One day I will probably make peace with the fact that I always run out of schedule with the monthly randoms, but until then I can pretend that at least this time I actually meant the stuff to run over two months, and therefore cover the transition from summer to autumn and such. No, of course I didn’t mean to, but so it happened.
The temperature is one thing, but what strikes most in this period is the change in the quality of the light. I somehow always take spring light, how it increases in intensity and how the days grow ever longer, for granted. But in autumn I always rebel against the dying of the light, and notice each day how it grows fainter, how the dawn arrives later. Horrifically late, I would say, as I grope around in the dark at 6 AM, fixing the horizon for that spot where the light will break- given that I’m surrounded by inner city buildings, the spot is usually somewhere behind a rooftop, but ultimately some sort of crimson spot will show at the bottom of the sky.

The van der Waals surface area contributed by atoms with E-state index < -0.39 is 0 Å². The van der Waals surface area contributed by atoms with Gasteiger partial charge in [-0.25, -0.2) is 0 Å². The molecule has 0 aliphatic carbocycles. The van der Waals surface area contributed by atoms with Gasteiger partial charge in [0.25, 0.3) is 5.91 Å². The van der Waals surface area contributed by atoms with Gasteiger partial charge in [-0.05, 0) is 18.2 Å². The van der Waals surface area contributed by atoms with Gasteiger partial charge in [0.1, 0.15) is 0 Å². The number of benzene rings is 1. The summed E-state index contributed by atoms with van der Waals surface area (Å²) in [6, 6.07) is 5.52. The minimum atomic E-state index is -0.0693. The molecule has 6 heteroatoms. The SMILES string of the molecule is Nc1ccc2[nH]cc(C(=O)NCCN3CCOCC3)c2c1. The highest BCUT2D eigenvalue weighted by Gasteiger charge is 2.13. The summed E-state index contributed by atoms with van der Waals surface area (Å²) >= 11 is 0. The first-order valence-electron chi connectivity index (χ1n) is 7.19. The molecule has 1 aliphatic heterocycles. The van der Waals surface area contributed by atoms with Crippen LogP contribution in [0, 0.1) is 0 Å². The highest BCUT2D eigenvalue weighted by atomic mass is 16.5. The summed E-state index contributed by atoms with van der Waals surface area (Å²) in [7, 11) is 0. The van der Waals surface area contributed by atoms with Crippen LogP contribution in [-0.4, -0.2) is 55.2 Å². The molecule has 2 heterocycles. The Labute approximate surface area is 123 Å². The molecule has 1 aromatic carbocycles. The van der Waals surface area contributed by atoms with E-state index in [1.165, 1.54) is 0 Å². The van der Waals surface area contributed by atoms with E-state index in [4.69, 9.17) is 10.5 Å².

Or it won’t show, because we’ve been rudely transported to some Belgian weather bubble, with low grey skies and fine drizzle. And as pointed out by a fellow coffee drinker one morning, drizzle is the worst because it frizzles the hair and umbrellas just won’t solve that. Rain does however have a certain charm when observed from indoors, perhaps from a train hurtling through foggy meadows, so here comes the time for low lit still lives inspired by the Dutch masters.
The up side of autumn light when it does show itself is its balmy quality, which makes for spectacular sunsets and sunrises- and the later arrival of dawn allows for sunrise hunting without having to wake up insultingly early. Not that I succeeded in doing that so far, but I might as well try- until then I must make do with sunsets on Gellért hill, though they are not half as fun, as the sun unceremoniously ducks behind the hills in the process.